I've owned my first Synology device - the DS415Play for over eight years. It has been my true day-to-day workhorse, which never faltered whilst churning through multiple downloads and uploads 24 hours a day, 7 days a week, 12 months a year since 2015. It's been one of the most reliable pieces of computer-related hardware I've ever owned.
Unfortunately, I started to outgrow the device from a CPU, RAM and (most importantly!) hard-drive capacity standpoint and the need for regular restarting became the norm to resolve performance-related issues.
The performance issues are also caused indirectly by the fact that my NAS isn't solely used by me, but also by my parents and wife where photos are viewed/backed up, documents are stored and videos are streamed.
The most natural route was to move to stick with Synology and move to one of their larger and expandable NAS devices. The DS1821+ ticked all my requirements:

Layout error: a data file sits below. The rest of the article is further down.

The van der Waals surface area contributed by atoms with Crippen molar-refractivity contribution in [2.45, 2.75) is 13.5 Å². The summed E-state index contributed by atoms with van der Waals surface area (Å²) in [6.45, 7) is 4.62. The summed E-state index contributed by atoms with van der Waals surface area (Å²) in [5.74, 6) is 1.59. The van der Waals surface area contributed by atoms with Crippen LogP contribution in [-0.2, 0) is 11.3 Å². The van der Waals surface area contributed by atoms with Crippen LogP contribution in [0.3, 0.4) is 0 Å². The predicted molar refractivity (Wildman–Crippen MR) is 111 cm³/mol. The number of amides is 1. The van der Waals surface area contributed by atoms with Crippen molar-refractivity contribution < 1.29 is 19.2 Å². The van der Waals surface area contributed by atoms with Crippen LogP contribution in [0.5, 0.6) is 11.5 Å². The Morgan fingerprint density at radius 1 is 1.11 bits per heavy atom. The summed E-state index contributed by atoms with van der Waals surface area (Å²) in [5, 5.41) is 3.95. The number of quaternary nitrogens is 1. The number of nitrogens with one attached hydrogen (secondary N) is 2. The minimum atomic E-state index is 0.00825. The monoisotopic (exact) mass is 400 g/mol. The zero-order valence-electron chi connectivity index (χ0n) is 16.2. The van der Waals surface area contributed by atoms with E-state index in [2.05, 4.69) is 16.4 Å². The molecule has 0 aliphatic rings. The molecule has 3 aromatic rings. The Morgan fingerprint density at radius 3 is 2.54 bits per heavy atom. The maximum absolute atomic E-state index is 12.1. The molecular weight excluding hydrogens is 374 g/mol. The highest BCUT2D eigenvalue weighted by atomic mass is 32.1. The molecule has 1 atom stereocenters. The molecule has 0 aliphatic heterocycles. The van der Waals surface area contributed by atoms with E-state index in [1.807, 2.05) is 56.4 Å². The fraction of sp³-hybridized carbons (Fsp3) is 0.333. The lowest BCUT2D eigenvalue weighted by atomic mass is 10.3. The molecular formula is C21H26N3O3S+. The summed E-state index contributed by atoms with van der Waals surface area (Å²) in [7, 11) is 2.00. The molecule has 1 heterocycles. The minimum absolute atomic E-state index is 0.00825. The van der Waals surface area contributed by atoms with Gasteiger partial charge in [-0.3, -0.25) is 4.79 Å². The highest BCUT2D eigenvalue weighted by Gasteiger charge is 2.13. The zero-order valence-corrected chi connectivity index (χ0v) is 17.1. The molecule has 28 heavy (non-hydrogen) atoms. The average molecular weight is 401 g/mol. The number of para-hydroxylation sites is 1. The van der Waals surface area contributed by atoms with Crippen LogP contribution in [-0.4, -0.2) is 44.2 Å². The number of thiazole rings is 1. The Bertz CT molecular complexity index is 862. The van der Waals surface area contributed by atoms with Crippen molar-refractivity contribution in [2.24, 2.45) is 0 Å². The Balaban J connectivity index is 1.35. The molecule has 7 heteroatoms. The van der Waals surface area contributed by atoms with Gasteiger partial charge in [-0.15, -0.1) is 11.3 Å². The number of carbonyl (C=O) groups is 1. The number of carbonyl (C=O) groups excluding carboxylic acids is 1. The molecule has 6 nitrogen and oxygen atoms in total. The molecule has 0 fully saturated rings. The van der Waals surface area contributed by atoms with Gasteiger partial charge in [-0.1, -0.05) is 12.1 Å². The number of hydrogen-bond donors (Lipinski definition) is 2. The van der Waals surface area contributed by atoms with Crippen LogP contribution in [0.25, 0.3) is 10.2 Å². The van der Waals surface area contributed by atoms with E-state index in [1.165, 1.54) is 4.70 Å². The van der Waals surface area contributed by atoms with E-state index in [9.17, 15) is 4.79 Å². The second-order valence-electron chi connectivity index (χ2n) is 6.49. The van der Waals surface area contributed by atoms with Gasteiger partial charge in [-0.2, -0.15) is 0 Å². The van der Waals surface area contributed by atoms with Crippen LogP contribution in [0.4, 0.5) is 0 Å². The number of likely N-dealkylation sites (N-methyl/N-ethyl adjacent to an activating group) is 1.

- Quad-core 2.2Ghz processor
- 8 bay Hard Drive capacity
- Upgradeable RAM
- NVMe Cache slots
- Improved scalability
Focusing on the potential for expansion should mean I won't hit the "hardware glass-ceiling" for many years, which was, unfortunately, the case with my DS415Play. I truly believe that if the DS415Play had the potential for some form of expansion, such as increasing the amount of RAM, it would solve the majority of my usage issues.
Migrating From One Synology to Another
I was under the misconception that migrating from one Synology device to another would be as simple as moving the existing drives over. However, this was not the case due to a variety of factors:
- Age: Lack of straightforward compatible migration approaches from older NAS models.
- "Value" model discrimination: DS415Play is considered a "value" model and no straightforward migration route is available when upgrading to a "plus" model.
- Difference in Package Architecture: If the source and destination NAS use different package architectures may result in DSM configurations and package settings being lost after migration. You can only migrate drives to models with the same package architecture as your source NAS.
- Direct Ethernet Connection: Data cannot be copied over via a direct connection between both devices.
The How To Migration tutorial provided by Synology raised more questions about how I should move my data and configuration settings. Out of the three methods proposed (Migration Assistant/HDD Migration/Hyper Backup), there was only one approach that applied to me - Hyper Backup.